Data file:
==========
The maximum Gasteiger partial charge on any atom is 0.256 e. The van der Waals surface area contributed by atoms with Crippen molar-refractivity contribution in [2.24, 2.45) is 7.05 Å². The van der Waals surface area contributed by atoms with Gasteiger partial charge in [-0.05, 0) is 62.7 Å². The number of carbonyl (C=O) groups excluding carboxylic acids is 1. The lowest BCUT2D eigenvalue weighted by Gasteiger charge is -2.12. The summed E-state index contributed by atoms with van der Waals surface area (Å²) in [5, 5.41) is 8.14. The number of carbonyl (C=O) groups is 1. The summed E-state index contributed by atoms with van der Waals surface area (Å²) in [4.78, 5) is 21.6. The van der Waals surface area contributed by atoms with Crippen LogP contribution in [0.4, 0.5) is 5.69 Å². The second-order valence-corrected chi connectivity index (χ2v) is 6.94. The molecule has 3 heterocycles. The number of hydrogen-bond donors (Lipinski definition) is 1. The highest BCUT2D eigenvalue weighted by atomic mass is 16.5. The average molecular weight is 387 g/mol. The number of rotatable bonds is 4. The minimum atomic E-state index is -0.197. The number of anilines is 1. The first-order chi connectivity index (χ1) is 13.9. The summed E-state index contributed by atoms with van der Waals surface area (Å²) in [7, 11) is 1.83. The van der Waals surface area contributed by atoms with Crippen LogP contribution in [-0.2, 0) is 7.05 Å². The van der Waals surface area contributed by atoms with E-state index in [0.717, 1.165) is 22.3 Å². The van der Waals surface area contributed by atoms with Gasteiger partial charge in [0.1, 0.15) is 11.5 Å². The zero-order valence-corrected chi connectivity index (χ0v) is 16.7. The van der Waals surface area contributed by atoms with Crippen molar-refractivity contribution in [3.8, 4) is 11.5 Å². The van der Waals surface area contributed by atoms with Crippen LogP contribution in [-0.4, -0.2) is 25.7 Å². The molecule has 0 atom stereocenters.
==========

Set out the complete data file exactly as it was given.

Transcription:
The maximum Gasteiger partial charge on any atom is 0.256 e. The van der Waals surface area contributed by atoms with Crippen molar-refractivity contribution in [2.24, 2.45) is 7.05 Å². The van der Waals surface area contributed by atoms with Gasteiger partial charge in [-0.05, 0) is 62.7 Å². The number of carbonyl (C=O) groups excluding carboxylic acids is 1. The lowest BCUT2D eigenvalue weighted by Gasteiger charge is -2.12. The summed E-state index contributed by atoms with van der Waals surface area (Å²) in [5, 5.41) is 8.14. The number of carbonyl (C=O) groups is 1. The summed E-state index contributed by atoms with van der Waals surface area (Å²) in [4.78, 5) is 21.6. The van der Waals surface area contributed by atoms with Crippen LogP contribution in [0.4, 0.5) is 5.69 Å². The second-order valence-corrected chi connectivity index (χ2v) is 6.94. The molecule has 3 heterocycles. The number of hydrogen-bond donors (Lipinski definition) is 1. The highest BCUT2D eigenvalue weighted by atomic mass is 16.5. The average molecular weight is 387 g/mol. The number of rotatable bonds is 4. The minimum atomic E-state index is -0.197. The number of anilines is 1. The first-order chi connectivity index (χ1) is 13.9. The summed E-state index contributed by atoms with van der Waals surface area (Å²) in [7, 11) is 1.83. The van der Waals surface area contributed by atoms with Crippen LogP contribution in [-0.2, 0) is 7.05 Å². The van der Waals surface area contributed by atoms with E-state index in [0.717, 1.165) is 22.3 Å². The van der Waals surface area contributed by atoms with Gasteiger partial charge in [0.1, 0.15) is 11.5 Å². The zero-order valence-corrected chi connectivity index (χ0v) is 16.7. The van der Waals surface area contributed by atoms with Crippen molar-refractivity contribution in [3.8, 4) is 11.5 Å². The van der Waals surface area contributed by atoms with Crippen LogP contribution in [-0.4, -0.2) is 25.7 Å². The molecule has 0 atom stereocenters.